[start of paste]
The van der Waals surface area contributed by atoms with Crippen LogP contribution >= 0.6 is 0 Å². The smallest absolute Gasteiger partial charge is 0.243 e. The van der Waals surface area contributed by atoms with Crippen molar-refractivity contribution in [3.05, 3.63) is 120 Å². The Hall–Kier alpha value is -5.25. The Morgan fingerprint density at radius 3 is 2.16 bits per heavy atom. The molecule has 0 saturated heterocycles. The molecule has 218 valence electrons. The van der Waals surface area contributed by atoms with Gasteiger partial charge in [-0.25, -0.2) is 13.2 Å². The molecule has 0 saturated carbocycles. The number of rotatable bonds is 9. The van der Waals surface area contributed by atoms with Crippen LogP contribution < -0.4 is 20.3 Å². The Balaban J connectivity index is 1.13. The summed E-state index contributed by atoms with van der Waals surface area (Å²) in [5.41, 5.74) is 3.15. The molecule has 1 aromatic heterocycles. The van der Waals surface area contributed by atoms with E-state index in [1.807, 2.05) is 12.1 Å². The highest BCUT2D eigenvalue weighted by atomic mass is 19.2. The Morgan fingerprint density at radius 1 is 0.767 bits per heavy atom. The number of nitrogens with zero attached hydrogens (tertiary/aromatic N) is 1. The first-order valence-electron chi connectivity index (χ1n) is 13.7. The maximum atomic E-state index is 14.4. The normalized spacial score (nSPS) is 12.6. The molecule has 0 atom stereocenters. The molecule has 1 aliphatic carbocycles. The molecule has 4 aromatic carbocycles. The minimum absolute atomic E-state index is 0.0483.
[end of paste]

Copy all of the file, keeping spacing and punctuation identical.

The van der Waals surface area contributed by atoms with Crippen LogP contribution >= 0.6 is 0 Å². The smallest absolute Gasteiger partial charge is 0.243 e. The van der Waals surface area contributed by atoms with Crippen molar-refractivity contribution in [3.05, 3.63) is 120 Å². The Hall–Kier alpha value is -5.25. The Morgan fingerprint density at radius 3 is 2.16 bits per heavy atom. The molecule has 0 saturated heterocycles. The molecule has 218 valence electrons. The van der Waals surface area contributed by atoms with Gasteiger partial charge in [-0.25, -0.2) is 13.2 Å². The molecule has 0 saturated carbocycles. The number of rotatable bonds is 9. The van der Waals surface area contributed by atoms with Crippen LogP contribution < -0.4 is 20.3 Å². The Balaban J connectivity index is 1.13. The summed E-state index contributed by atoms with van der Waals surface area (Å²) in [5.41, 5.74) is 3.15. The molecule has 1 aromatic heterocycles. The van der Waals surface area contributed by atoms with E-state index in [1.807, 2.05) is 12.1 Å². The highest BCUT2D eigenvalue weighted by atomic mass is 19.2. The Morgan fingerprint density at radius 1 is 0.767 bits per heavy atom. The number of nitrogens with zero attached hydrogens (tertiary/aromatic N) is 1. The first-order valence-electron chi connectivity index (χ1n) is 13.7. The maximum atomic E-state index is 14.4. The normalized spacial score (nSPS) is 12.6. The molecule has 0 atom stereocenters. The molecule has 1 aliphatic carbocycles. The molecule has 4 aromatic carbocycles. The minimum absolute atomic E-state index is 0.0483.